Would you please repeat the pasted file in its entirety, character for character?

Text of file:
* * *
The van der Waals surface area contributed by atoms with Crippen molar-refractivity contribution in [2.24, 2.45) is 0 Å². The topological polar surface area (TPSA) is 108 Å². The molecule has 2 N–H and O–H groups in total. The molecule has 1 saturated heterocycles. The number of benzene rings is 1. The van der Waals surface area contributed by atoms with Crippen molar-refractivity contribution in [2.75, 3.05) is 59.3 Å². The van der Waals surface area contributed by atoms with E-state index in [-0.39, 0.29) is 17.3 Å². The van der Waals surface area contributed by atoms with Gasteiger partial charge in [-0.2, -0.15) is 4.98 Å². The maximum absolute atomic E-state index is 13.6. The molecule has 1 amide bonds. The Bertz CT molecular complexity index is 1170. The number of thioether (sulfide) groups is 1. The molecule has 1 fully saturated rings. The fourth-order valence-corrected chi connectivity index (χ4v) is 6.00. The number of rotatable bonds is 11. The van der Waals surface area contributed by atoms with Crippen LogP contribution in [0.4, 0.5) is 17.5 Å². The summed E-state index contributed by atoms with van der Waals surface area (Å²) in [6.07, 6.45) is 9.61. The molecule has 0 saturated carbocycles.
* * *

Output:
The van der Waals surface area contributed by atoms with Crippen molar-refractivity contribution in [2.24, 2.45) is 0 Å². The topological polar surface area (TPSA) is 108 Å². The molecule has 2 N–H and O–H groups in total. The molecule has 1 saturated heterocycles. The number of benzene rings is 1. The van der Waals surface area contributed by atoms with Crippen molar-refractivity contribution in [2.75, 3.05) is 59.3 Å². The van der Waals surface area contributed by atoms with E-state index in [-0.39, 0.29) is 17.3 Å². The van der Waals surface area contributed by atoms with Gasteiger partial charge in [-0.2, -0.15) is 4.98 Å². The maximum absolute atomic E-state index is 13.6. The molecule has 1 amide bonds. The Bertz CT molecular complexity index is 1170. The number of thioether (sulfide) groups is 1. The molecule has 1 fully saturated rings. The fourth-order valence-corrected chi connectivity index (χ4v) is 6.00. The number of rotatable bonds is 11. The van der Waals surface area contributed by atoms with Crippen LogP contribution in [0.4, 0.5) is 17.5 Å². The summed E-state index contributed by atoms with van der Waals surface area (Å²) in [6.07, 6.45) is 9.61. The molecule has 0 saturated carbocycles.